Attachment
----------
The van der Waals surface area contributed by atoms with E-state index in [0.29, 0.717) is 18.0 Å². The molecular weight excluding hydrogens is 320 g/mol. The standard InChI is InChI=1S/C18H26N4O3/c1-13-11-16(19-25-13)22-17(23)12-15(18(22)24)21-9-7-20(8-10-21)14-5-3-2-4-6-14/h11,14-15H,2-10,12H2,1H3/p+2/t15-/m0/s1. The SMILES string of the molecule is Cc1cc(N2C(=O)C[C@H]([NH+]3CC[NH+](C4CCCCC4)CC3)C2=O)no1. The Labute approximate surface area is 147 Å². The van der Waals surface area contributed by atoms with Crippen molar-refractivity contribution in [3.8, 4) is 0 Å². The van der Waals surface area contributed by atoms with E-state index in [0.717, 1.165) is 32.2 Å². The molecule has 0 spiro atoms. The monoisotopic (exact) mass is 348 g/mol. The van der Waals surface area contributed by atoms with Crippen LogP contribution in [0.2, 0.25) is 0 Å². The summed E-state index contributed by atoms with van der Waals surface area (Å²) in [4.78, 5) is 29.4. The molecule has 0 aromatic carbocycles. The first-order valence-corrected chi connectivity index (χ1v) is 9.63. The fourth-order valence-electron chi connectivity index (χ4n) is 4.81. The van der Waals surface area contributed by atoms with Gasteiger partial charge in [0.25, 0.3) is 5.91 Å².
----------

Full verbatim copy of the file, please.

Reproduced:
The van der Waals surface area contributed by atoms with E-state index in [0.29, 0.717) is 18.0 Å². The molecular weight excluding hydrogens is 320 g/mol. The standard InChI is InChI=1S/C18H26N4O3/c1-13-11-16(19-25-13)22-17(23)12-15(18(22)24)21-9-7-20(8-10-21)14-5-3-2-4-6-14/h11,14-15H,2-10,12H2,1H3/p+2/t15-/m0/s1. The SMILES string of the molecule is Cc1cc(N2C(=O)C[C@H]([NH+]3CC[NH+](C4CCCCC4)CC3)C2=O)no1. The Labute approximate surface area is 147 Å². The van der Waals surface area contributed by atoms with Crippen molar-refractivity contribution in [3.8, 4) is 0 Å². The van der Waals surface area contributed by atoms with E-state index in [0.717, 1.165) is 32.2 Å². The molecule has 0 spiro atoms. The monoisotopic (exact) mass is 348 g/mol. The van der Waals surface area contributed by atoms with Crippen LogP contribution in [0.2, 0.25) is 0 Å². The summed E-state index contributed by atoms with van der Waals surface area (Å²) in [4.78, 5) is 29.4. The molecule has 0 aromatic carbocycles. The first-order valence-corrected chi connectivity index (χ1v) is 9.63. The fourth-order valence-electron chi connectivity index (χ4n) is 4.81. The van der Waals surface area contributed by atoms with Gasteiger partial charge in [0.25, 0.3) is 5.91 Å².